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Improving Time Management to Improve Passive Income

While I was figuring out my passive income goals for 2010 – I went thru the tired but true exercise:

  • What went well last year?
  • What went badly?

Oddly enough – it was quite easy for me answer both questions – I think this is an important skill that being in business for yourself develops – one thing I cerainly hadn’t expected to learn while working online was to be much more aware of my own faults and weaknesses. Anyway back to the point – what went well – I haven’t had to get a real job that’s more than good! When someone asked me the other day whether  Iwas going to get a job on my return to NZ – I looked him in the eye and said, why? I made over US$4000 last month – what would I want a job for?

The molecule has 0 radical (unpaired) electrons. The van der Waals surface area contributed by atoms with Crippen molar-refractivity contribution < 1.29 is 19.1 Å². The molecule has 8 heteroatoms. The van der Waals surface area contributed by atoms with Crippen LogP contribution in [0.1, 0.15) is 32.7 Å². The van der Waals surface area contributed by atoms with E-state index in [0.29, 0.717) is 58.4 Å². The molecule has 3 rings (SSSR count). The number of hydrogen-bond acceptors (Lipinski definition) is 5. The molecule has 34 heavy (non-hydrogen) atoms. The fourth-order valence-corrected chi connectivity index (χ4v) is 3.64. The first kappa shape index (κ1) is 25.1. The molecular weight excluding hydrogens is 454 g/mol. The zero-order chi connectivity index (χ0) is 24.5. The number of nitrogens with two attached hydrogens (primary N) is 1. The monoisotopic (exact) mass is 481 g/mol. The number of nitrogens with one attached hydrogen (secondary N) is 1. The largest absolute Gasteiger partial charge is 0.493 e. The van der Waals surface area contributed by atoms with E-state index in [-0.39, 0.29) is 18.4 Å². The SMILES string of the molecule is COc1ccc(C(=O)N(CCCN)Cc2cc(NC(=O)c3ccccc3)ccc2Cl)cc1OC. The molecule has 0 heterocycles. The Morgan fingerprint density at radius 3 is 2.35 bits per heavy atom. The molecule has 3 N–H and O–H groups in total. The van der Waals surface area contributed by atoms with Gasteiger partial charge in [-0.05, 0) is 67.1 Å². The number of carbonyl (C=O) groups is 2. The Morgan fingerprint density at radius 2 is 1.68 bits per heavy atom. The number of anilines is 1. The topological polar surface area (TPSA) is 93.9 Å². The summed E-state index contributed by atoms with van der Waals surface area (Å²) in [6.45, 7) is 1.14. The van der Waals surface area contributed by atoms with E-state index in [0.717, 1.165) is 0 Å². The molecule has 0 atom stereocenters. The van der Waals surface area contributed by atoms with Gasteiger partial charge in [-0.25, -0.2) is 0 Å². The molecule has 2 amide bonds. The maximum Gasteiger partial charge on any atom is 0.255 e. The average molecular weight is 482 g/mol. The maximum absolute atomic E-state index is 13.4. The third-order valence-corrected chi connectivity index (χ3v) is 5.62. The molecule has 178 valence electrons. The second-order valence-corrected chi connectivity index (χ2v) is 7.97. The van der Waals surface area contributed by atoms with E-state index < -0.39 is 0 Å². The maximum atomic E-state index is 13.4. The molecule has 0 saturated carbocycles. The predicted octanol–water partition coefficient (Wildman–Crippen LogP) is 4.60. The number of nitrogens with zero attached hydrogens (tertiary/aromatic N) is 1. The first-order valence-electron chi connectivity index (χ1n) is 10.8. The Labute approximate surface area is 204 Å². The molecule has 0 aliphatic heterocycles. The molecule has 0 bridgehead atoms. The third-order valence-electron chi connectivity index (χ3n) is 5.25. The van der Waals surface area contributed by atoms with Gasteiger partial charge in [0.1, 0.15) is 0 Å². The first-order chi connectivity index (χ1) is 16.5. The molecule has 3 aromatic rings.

What went badly – well unfortunately that was equally easy to answer  my time management sucks! This is not a new development – but now my inability to focus is costing me money not just an employer! This has to stop and like now.

So what has NOT worked for me so far as time management is concerned;

  1. Public accountability – that was one of the reasons I stated this blog so that I could report and measure progress – after all I totally get about having goals and even about setting up SMART goals No the goal setting wasn’t the problem.
  2. I decided to record all the time I spent online and look at the time wasted. I found a free online time recorder system called SlimTimer that I recommend – the only problem with it was that it couldn’t tell me to turn itself on when I conveniently “forgot” for a week or two!